The Palestinians argued that the order was unlawful because it was not enacted by a parliament elected by the people. Indeed, the Palestinians were never allowed to see any drafts of the order. If the Palestinians accepted the legitimacy of the enactment ‘of this controversial law,’ the order remained illegal and benefited what was then still only a small minority of Jewish immigrants. Bandak concluded that many world governments enacted strong barriers to the facilitation of nationality of foreigners who sought the same livelihoods as their own native populations. In Palestine, the establishment of a Jewish national home, strengthened by the nationality order, would annihilate Arab national control of the country’s facilities, take land from Arab hands and deplete Arab financial wealth. This condition would continue despite the existence of a nationality law, Bandak argued. He pledged that the Palestinians would work to stop the law unless they could enact a new law ‘legitimately by constitutional means’ (‘The law prejudices the rights of the Arabs’, 1925).
The Palestine citizenship order did not grant Palestinian citizens the rights they agitated for as citizens: control over their own government or rights to their borders, treaties, educational affairs, public works, election laws, taxation and tithe rates or trade laws.
Confusion and questions over the order and its implementation, amendments and inequalities in application between the Jews and Arabs continued to be discussed by the Palestinians well into the 1930s especially due to the denial of citizenship to thousands of native-born Arab emigrants. Because the mandate was run as a colony and not a trusteeship, the voice of the Palestinian citizens themselves was silenced. Throughout the time of British administration, laws, regulations and decrees were handed down by British colonial officials or the government in London only. Despite the British liberal notions of citizenship, only an orientalist conception existed in Palestine. The British ruled over subject races through the principle of exception (as in Egypt and India) rather than a liberal model of bureaucracy, and officials created nationality distinctions through a dual administrative system to serve the purposes of the mandate and the Jewish national home policy.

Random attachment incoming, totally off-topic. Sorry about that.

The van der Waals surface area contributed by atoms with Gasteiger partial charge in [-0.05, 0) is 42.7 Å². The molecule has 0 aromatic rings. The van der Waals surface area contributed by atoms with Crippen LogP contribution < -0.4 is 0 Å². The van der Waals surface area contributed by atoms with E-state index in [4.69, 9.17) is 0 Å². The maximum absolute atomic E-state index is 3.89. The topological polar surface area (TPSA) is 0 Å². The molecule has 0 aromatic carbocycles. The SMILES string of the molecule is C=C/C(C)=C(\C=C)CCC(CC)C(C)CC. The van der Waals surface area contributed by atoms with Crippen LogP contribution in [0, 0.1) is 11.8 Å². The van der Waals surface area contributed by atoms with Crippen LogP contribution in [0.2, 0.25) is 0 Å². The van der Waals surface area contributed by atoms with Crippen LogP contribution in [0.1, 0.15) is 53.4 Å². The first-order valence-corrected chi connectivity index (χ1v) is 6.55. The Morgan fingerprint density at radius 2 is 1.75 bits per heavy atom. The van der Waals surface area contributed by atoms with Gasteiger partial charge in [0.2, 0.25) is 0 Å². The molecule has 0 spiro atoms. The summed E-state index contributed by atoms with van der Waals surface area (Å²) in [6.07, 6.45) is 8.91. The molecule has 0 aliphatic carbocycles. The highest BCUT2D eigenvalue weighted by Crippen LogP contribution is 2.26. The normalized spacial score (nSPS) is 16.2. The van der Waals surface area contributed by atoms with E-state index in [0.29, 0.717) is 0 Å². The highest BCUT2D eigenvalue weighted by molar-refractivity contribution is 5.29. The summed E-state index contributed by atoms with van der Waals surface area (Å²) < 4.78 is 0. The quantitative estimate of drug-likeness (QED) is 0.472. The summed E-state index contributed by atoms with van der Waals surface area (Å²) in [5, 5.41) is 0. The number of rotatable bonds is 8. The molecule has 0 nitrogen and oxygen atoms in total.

The British amended the order several times before the end of the mandate, but the amendments reflected the problems the law posed for the Jewish immigrants - the amendments rarely benefited the Arabs. In the 1930s, the British made changes to their legislation that effectively allowed all native Palestinians to obtain naturalization provided they returned from abroad and resided permanently in Palestine.
Citizenship in Palestine came only as a legal certificate of status and did not convey Great Britain’s own liberal, republican or ‘occidental’ citizenship. Nationality remained in sharp contrast with legal citizenship in the discourses of the Palestinians. What was clear to the Palestinians was that the ultimate power to decide on their legal identity lay with the British Empire. The only solution - the exit of the British from Palestine in 1947 – came in exchange for the creation of the state of Israel in 1948 and the cancellation of any internationally-recognised Palestinian citizenship.
This article is an edited extract of ‘The creation of Palestinian citizenship under an international mandate: legislation, discourses and practices, 1918–1925’ which appeared in the Citizenship Studies 2012 special issue ‘Citizenship after orientalism: an unfinished project’. The referenced and complete essay can be found here. The research leading to these results has received funding from the European Research Council under the European Union's Seventh Framework Programme (FP7/2007-2013) / ERC grant agreement n° 249379.
This article forms part of an editorial partnership, funded by the Oecumene Project and the Open University, launched in November 2012.